Android is one of the most used software in the world. This also means that is is more liable for system malware. This article is about how this new system malware is affecting Google users. But before we start going into details, we want to make you aware of just how globally spread Android actually is with its more than 2.5billion active devices installed- a third of the world’s population. And that is only on the Google mobile OS.
Due to its big size, Android is also a target of security alerts. It is no secret that the Google mobile operating system has privacy breaches. But the company is trying hard to keep its users informed about these types of threats and also put a stop on them.
xHelper malware found on Android devices
Today we are going to discuss the alert that Google sent out last week concerning an app. The app is a question that was available on Google Play Store, and it was downloaded more than 100 million times. All the people using this app were asked to delete it as soon as possible. How crazy is that?
The app was supposed to keep people updated on the novel coronavirus pandemic; however, it did not achieve its purpose. On the contrary, the app was just a tool to lock your device and take your money. People were asked to pay $250 to keep their data safe. This is a serious topic that everyone should take into consideration.
Thanks to Kaspersky Labs, the xHelper malware was found. The malware was hiding on unofficial app marketplaces. People would download the app as a “cleaner” for their device, but after the installation, it would disappear completely. The app couldn’t be found anywhere on the home screen or in the program menu.
This malware is a threat, and according to Kaspersky Labs, who analyzed it, it has the capability of accessing all app data after installing a backdoor. But the harm does not stop here, because the malware can just reinstall itself on your device again and again, even if you are trying to delete it.
The specialist’s opinion on the Android malware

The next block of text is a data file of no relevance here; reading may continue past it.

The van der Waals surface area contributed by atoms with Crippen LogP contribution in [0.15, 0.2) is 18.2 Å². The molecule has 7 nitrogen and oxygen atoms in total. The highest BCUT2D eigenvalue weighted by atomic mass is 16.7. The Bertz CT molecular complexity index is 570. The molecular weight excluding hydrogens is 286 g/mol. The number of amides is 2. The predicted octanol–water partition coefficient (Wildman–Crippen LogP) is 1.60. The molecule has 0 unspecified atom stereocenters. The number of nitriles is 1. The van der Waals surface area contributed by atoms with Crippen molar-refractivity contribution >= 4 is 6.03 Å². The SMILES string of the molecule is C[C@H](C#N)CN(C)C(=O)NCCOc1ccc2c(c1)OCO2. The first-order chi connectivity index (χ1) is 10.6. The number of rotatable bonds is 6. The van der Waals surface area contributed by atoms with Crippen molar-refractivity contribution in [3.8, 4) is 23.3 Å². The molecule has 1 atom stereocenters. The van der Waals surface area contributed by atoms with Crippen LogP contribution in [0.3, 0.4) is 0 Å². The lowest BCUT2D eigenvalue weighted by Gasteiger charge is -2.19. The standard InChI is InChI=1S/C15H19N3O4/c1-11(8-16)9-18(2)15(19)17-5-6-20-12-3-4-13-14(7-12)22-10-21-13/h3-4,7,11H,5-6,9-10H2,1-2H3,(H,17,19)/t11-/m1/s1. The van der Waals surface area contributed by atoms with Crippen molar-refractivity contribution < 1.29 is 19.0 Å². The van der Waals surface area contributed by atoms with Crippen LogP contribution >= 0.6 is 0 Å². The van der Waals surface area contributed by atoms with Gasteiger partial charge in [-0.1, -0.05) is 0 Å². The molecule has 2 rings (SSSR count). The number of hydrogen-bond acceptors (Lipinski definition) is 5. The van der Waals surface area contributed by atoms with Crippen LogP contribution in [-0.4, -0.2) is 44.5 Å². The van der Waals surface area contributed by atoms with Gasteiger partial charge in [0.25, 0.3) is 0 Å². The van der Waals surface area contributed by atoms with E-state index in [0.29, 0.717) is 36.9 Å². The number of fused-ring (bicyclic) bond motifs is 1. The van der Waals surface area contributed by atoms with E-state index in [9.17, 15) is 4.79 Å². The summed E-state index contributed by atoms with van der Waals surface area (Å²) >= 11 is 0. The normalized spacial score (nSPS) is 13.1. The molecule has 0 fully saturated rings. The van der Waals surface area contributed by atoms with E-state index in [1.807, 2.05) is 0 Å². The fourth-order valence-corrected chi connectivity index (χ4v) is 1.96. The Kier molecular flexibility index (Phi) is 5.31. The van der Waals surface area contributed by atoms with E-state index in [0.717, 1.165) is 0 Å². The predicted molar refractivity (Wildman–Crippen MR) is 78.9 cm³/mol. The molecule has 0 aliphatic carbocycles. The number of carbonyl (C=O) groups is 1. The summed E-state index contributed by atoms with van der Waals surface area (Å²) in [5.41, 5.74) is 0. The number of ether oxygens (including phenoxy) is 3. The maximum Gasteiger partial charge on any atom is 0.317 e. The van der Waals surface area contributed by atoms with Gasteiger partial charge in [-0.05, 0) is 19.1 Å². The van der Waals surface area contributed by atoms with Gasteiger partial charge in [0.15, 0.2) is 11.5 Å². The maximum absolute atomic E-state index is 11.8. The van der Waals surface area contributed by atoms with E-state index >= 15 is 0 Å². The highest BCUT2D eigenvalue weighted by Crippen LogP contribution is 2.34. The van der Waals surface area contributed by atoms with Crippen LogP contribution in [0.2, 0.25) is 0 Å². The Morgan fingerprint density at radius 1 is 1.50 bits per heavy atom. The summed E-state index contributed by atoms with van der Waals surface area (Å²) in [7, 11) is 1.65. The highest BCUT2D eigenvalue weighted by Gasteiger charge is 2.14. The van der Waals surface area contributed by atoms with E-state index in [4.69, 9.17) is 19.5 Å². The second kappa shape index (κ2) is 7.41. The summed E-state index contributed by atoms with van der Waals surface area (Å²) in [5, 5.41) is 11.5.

Here’s how Igor Golovin explains it: “Simply removing xHelper does not entirely disinfect the system. The program com.diag.patches.vm8u, installed in the system partition, reinstalls xHelper and other malware at the first opportunity. The malware analyst went onto add: But if you have Recovery mode set up on your Android smartphone, you can try to extract the libc.so file from the original firmware and replace the infected one with it, before removing all malware from the system partition.”
“However, it’s simpler and more reliable to reflash the phone completely. Bear in mind too that the firmware of smartphones attacked by xHelper sometimes contains preinstalled malware that independently downloads and installs programs (including xHelper). In this case, reflashing is pointless, so it would be worth considering alternative firmware for your device. If you do use different firmware, remember that some of the device’s components might not operate properly,” he added.
The xHelper malware is valid proof that people should stop using apps that comes from unofficial marketplaces. It should also raise awareness of not using good Android antivirus software. “In any event, using a smartphone infected with xHelper is extremely dangerous. The malware installs a backdoor with the ability to execute commands as a superuser. It provides the attackers with full access to all app data and can be used by other malware, too, for example, CookieThief,” added Golovin.
These types of malware would probably be a never-ending story for Google’s Android operating system. As we mentioned above, this OS is one of the most used around the world, which makes it more prompt for this kind of Android malware and others.